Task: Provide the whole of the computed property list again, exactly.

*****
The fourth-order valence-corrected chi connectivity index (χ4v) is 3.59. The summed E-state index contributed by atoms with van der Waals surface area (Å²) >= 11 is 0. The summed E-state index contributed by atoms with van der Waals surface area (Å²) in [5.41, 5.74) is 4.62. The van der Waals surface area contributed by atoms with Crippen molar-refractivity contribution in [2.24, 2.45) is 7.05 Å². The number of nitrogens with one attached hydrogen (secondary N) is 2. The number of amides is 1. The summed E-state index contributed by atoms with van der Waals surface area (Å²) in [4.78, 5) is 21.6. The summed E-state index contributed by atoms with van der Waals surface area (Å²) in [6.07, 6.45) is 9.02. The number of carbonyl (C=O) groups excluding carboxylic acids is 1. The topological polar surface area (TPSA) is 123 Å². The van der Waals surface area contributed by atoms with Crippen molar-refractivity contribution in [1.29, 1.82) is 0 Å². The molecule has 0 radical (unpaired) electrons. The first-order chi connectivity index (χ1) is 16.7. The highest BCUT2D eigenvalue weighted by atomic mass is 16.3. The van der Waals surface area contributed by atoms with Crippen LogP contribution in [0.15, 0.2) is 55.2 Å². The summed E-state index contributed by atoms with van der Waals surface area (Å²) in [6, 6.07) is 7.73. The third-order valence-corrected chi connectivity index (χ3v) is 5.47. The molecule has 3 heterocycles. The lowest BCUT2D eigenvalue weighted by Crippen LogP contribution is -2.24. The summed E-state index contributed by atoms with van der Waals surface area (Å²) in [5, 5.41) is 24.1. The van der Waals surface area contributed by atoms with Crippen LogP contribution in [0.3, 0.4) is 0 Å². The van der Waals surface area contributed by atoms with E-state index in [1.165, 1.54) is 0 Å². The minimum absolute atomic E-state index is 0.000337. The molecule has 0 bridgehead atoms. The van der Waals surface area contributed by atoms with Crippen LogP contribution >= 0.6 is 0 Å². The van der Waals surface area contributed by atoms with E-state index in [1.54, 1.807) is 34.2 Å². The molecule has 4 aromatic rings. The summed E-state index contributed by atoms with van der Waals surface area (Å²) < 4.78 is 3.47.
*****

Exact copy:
The fourth-order valence-corrected chi connectivity index (χ4v) is 3.59. The summed E-state index contributed by atoms with van der Waals surface area (Å²) >= 11 is 0. The summed E-state index contributed by atoms with van der Waals surface area (Å²) in [5.41, 5.74) is 4.62. The van der Waals surface area contributed by atoms with Crippen molar-refractivity contribution in [2.24, 2.45) is 7.05 Å². The number of nitrogens with one attached hydrogen (secondary N) is 2. The number of amides is 1. The summed E-state index contributed by atoms with van der Waals surface area (Å²) in [4.78, 5) is 21.6. The summed E-state index contributed by atoms with van der Waals surface area (Å²) in [6.07, 6.45) is 9.02. The number of carbonyl (C=O) groups excluding carboxylic acids is 1. The topological polar surface area (TPSA) is 123 Å². The van der Waals surface area contributed by atoms with Crippen molar-refractivity contribution in [1.29, 1.82) is 0 Å². The molecule has 0 radical (unpaired) electrons. The first-order chi connectivity index (χ1) is 16.7. The highest BCUT2D eigenvalue weighted by atomic mass is 16.3. The van der Waals surface area contributed by atoms with Crippen LogP contribution in [0.15, 0.2) is 55.2 Å². The summed E-state index contributed by atoms with van der Waals surface area (Å²) in [6, 6.07) is 7.73. The third-order valence-corrected chi connectivity index (χ3v) is 5.47. The molecule has 3 heterocycles. The lowest BCUT2D eigenvalue weighted by Crippen LogP contribution is -2.24. The summed E-state index contributed by atoms with van der Waals surface area (Å²) in [5, 5.41) is 24.1. The van der Waals surface area contributed by atoms with Crippen LogP contribution in [0.3, 0.4) is 0 Å². The van der Waals surface area contributed by atoms with E-state index in [1.165, 1.54) is 0 Å². The minimum absolute atomic E-state index is 0.000337. The molecule has 0 bridgehead atoms. The van der Waals surface area contributed by atoms with Crippen LogP contribution >= 0.6 is 0 Å². The van der Waals surface area contributed by atoms with E-state index in [1.54, 1.807) is 34.2 Å². The molecule has 4 aromatic rings. The summed E-state index contributed by atoms with van der Waals surface area (Å²) < 4.78 is 3.47.